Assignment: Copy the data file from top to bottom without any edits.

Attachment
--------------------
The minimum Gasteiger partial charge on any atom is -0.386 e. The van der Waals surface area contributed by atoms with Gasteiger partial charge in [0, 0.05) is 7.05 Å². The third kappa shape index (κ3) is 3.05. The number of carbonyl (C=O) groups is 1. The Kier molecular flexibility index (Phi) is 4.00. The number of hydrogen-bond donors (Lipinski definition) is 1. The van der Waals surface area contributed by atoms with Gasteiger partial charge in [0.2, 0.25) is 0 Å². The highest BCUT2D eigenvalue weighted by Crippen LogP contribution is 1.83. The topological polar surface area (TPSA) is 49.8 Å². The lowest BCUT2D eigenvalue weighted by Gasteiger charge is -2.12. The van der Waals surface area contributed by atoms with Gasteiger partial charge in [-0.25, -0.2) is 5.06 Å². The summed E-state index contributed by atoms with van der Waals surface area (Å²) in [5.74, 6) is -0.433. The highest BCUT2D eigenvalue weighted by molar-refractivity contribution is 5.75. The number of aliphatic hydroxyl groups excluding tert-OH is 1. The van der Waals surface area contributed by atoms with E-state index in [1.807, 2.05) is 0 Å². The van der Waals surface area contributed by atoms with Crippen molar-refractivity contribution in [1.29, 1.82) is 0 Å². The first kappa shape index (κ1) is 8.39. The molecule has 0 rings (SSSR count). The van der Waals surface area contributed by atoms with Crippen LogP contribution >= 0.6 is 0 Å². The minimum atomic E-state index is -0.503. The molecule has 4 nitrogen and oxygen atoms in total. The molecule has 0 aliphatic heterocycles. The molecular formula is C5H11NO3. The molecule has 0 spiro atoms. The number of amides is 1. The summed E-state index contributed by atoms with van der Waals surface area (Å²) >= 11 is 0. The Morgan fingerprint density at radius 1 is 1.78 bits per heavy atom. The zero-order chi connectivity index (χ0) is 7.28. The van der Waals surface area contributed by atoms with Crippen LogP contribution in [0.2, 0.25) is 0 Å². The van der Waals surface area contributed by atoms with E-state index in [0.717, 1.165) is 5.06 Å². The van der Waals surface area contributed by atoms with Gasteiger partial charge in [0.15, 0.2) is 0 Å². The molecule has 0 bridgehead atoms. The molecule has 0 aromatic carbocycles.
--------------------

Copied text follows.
The minimum Gasteiger partial charge on any atom is -0.386 e. The van der Waals surface area contributed by atoms with Gasteiger partial charge in [0, 0.05) is 7.05 Å². The third kappa shape index (κ3) is 3.05. The number of carbonyl (C=O) groups is 1. The Kier molecular flexibility index (Phi) is 4.00. The number of hydrogen-bond donors (Lipinski definition) is 1. The van der Waals surface area contributed by atoms with Gasteiger partial charge in [0.2, 0.25) is 0 Å². The highest BCUT2D eigenvalue weighted by Crippen LogP contribution is 1.83. The topological polar surface area (TPSA) is 49.8 Å². The lowest BCUT2D eigenvalue weighted by Gasteiger charge is -2.12. The van der Waals surface area contributed by atoms with Gasteiger partial charge in [-0.25, -0.2) is 5.06 Å². The summed E-state index contributed by atoms with van der Waals surface area (Å²) in [5.74, 6) is -0.433. The highest BCUT2D eigenvalue weighted by molar-refractivity contribution is 5.75. The number of aliphatic hydroxyl groups excluding tert-OH is 1. The van der Waals surface area contributed by atoms with E-state index in [1.807, 2.05) is 0 Å². The van der Waals surface area contributed by atoms with Crippen molar-refractivity contribution in [1.29, 1.82) is 0 Å². The first kappa shape index (κ1) is 8.39. The molecule has 0 rings (SSSR count). The van der Waals surface area contributed by atoms with Crippen LogP contribution >= 0.6 is 0 Å². The minimum atomic E-state index is -0.503. The molecule has 4 nitrogen and oxygen atoms in total. The molecule has 0 aliphatic heterocycles. The molecular formula is C5H11NO3. The molecule has 0 spiro atoms. The number of amides is 1. The summed E-state index contributed by atoms with van der Waals surface area (Å²) >= 11 is 0. The Morgan fingerprint density at radius 1 is 1.78 bits per heavy atom. The zero-order chi connectivity index (χ0) is 7.28. The van der Waals surface area contributed by atoms with Crippen LogP contribution in [0.2, 0.25) is 0 Å². The van der Waals surface area contributed by atoms with E-state index in [0.717, 1.165) is 5.06 Å². The van der Waals surface area contributed by atoms with Gasteiger partial charge in [0.15, 0.2) is 0 Å². The molecule has 0 bridgehead atoms. The molecule has 0 aromatic carbocycles.